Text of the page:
PIP Assessment | What Is It & How Can You Benefit?

PIP Assessment | What Is It & How Can You Benefit?

*This blog post is intended to give advice to ostomates, with the information given based on Louise’s personal experience. Pelican Healthcare is a supplier of Ostomy products and is unable to advise on PIP applications.

To find out further details on what is a PIP and how to apply please visit

For those of us with a stoma and underlying medical conditions then PIP (Personal Independence Payment) may well be a thing that you may be able to claim. For those who aren’t aware, PIP is a disability benefit that can be claimed even if you work. It is a benefit that is not means-tested. I also found that it is a benefit that puts the fear of God into people regarding the interview process and as to if you will qualify. The qualifying age is from the age of 16 to retirement age.

I am not in the habit of broadcasting my personal information but in the last year, I have been moved from the old style DLA (Disability Living Allowance) to PIP. It has been a daunting experience that I worked up so much anxiety over I can’t even explain how bad I felt at the time.

What is PIP?

From what I found, Personal Independence Payment is a disability benefit that aims to help with both your medical needs and give financial assistance to those that are affected day to day by their illness. You can still work whilst claiming this as it’s not means-tested.

PIP Rates

My research found that these are the current PIP rates:

  • – Daily living Standard rate – £59.70
  • – Daily living enhanced rate – £89.15
  • – Mobility Standard rate – £23.60
  • – Mobility enhanced rate – £62.25

How do you apply?

From experience, if you are completely new to PIP and wishing to see if you qualify then you can phone them and they will send you out a rather long-winded questionnaire. You can get help from the CAB (Citizens Advice Bureaux) to fill this in or you can fill it in yourself. If you have a nominated carer then they can help you and fill it in on your behalf.

More here:


For those of you who get letters from your consultants explaining the ins and outs of each appointment then that is absolutely great, this will help you with your application. As far as I know, everything they base your application on has to be within the last six months. Anything out of that remit will be looked at but may not be taken into consideration.

Interview process

From what I found, they have 3 ways of interviewing you:

  • – Face to face interview at a centre near you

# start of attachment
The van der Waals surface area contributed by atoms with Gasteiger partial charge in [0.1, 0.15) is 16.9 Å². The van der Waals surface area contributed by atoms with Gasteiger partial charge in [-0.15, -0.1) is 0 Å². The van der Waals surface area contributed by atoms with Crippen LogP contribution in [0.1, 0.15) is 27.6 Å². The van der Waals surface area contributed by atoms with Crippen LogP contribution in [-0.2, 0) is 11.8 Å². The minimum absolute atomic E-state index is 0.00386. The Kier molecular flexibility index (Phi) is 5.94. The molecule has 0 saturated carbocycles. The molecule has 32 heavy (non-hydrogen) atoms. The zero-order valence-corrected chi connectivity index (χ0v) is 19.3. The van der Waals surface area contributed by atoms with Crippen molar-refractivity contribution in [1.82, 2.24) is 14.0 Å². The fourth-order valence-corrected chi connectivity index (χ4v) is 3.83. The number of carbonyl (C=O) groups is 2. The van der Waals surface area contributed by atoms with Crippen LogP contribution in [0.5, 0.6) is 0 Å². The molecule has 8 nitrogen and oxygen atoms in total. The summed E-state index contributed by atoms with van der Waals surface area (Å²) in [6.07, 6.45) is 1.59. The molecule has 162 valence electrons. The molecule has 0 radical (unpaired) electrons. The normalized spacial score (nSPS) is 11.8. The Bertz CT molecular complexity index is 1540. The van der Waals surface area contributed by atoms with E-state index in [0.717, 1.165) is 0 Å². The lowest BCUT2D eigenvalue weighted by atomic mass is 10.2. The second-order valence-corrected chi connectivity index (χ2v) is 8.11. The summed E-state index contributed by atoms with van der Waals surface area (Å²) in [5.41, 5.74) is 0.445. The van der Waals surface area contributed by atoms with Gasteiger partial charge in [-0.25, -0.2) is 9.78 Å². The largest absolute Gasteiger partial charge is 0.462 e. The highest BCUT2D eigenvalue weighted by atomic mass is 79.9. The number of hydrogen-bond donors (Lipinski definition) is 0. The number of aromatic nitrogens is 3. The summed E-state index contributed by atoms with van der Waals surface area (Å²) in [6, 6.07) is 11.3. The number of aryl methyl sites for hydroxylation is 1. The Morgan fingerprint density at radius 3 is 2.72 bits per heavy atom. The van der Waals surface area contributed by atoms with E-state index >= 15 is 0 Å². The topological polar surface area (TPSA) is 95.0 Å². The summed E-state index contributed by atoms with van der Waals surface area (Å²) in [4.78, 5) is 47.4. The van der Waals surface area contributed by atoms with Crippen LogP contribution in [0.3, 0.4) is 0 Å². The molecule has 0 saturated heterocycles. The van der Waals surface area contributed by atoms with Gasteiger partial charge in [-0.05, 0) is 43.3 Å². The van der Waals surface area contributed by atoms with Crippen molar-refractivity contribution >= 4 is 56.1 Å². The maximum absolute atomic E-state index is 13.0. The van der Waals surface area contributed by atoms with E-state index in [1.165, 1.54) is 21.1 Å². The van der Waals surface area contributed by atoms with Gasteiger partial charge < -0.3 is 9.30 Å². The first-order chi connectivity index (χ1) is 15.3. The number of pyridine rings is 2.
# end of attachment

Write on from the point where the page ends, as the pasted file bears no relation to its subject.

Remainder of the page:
• – Home interview – this can be requested when they give you the date to attend the centre but you will need to have valid reasons for them to come out as it’s all done by a case by case basis
  • – Telephone interview – for those of you like me who have an endless amount of paper-based evidence proving your underlying health issues along with mobility issues.

Interview process

Any interview like this is scary and daunting. You can have an advocate with you or a family friend.

I had a telephone interview due to paper-based reports and Coronavirus. This doesn’t make the process any less daunting but they may ask you relevant questions to your illness, current health, mobility and how it affects your day to day life.

The assessor may ask you the same question several times so please be aware of your responses. They may ask you what a normal day is to you. In my opinion you will have to be clear and concise that your days are worse than great.

It is best to keep copies of the original application form as they may well ask you what was put down for this section etc.


As far as I understand, this award system is based on points. Anything over 12 points for each section may get you the enhanced rate, points below that then it is the standard living rate.

I think when you research PIP, you only ever get the negative experiences. It’s the same with the media, you only get the published bad views from those who have been unsuccessful either rightly or wrongly.

For me it was an experience but that due to previously taking DLA through the appeals process back in 2012.

This is a benefit that you either qualify for with two different rates or you don’t qualify for it. There is an appeal process which you can undertake should this be the case.

For me it was a process of mixed emotions. It was daunting but thankfully I was able to provide well documented medical advice from all my medical teams.

I can say it was a mixed bag of emotions and some pointless time spent over-analyzing things as I am now covered for the next 3 years and I can spend that time keeping my relevant medical documents for the next process.

Any questions then please don’t hesitate to message me.

Hoping this helps 

Many thanks for reading 

Louise Xx

Louise uses our Platinum Vitamin E range to keep her stoma site healthy. If you’d like to try a sample, click here. 


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Meet the blogger: Louise

Meet Louise! She’s a blogger and ambassador for Pelican and has been for the last 3 years